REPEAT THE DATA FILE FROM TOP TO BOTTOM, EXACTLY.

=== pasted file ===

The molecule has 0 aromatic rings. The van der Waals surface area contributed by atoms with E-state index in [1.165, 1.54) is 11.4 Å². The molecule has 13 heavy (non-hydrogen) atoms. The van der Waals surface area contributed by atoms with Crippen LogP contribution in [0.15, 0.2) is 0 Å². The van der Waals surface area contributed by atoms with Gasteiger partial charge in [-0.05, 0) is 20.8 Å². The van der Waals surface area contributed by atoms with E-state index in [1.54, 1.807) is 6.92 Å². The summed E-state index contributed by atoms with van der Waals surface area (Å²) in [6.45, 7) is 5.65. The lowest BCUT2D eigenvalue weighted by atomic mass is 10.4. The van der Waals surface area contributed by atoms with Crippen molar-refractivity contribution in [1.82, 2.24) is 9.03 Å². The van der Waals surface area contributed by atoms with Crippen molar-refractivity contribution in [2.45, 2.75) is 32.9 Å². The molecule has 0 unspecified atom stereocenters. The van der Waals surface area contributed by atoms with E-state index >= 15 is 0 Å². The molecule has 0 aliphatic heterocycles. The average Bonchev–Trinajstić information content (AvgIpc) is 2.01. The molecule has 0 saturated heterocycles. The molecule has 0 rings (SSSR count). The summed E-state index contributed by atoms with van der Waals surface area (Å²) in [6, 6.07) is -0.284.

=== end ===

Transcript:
The molecule has 0 aromatic rings. The van der Waals surface area contributed by atoms with E-state index in [1.165, 1.54) is 11.4 Å². The molecule has 13 heavy (non-hydrogen) atoms. The van der Waals surface area contributed by atoms with Crippen LogP contribution in [0.15, 0.2) is 0 Å². The van der Waals surface area contributed by atoms with Gasteiger partial charge in [-0.05, 0) is 20.8 Å². The van der Waals surface area contributed by atoms with E-state index in [1.54, 1.807) is 6.92 Å². The summed E-state index contributed by atoms with van der Waals surface area (Å²) in [6.45, 7) is 5.65. The lowest BCUT2D eigenvalue weighted by atomic mass is 10.4. The van der Waals surface area contributed by atoms with Crippen molar-refractivity contribution in [1.82, 2.24) is 9.03 Å². The van der Waals surface area contributed by atoms with Crippen molar-refractivity contribution in [2.45, 2.75) is 32.9 Å². The molecule has 0 unspecified atom stereocenters. The van der Waals surface area contributed by atoms with E-state index >= 15 is 0 Å². The molecule has 0 aliphatic heterocycles. The average Bonchev–Trinajstić information content (AvgIpc) is 2.01. The molecule has 0 saturated heterocycles. The molecule has 0 rings (SSSR count). The summed E-state index contributed by atoms with van der Waals surface area (Å²) in [6, 6.07) is -0.284.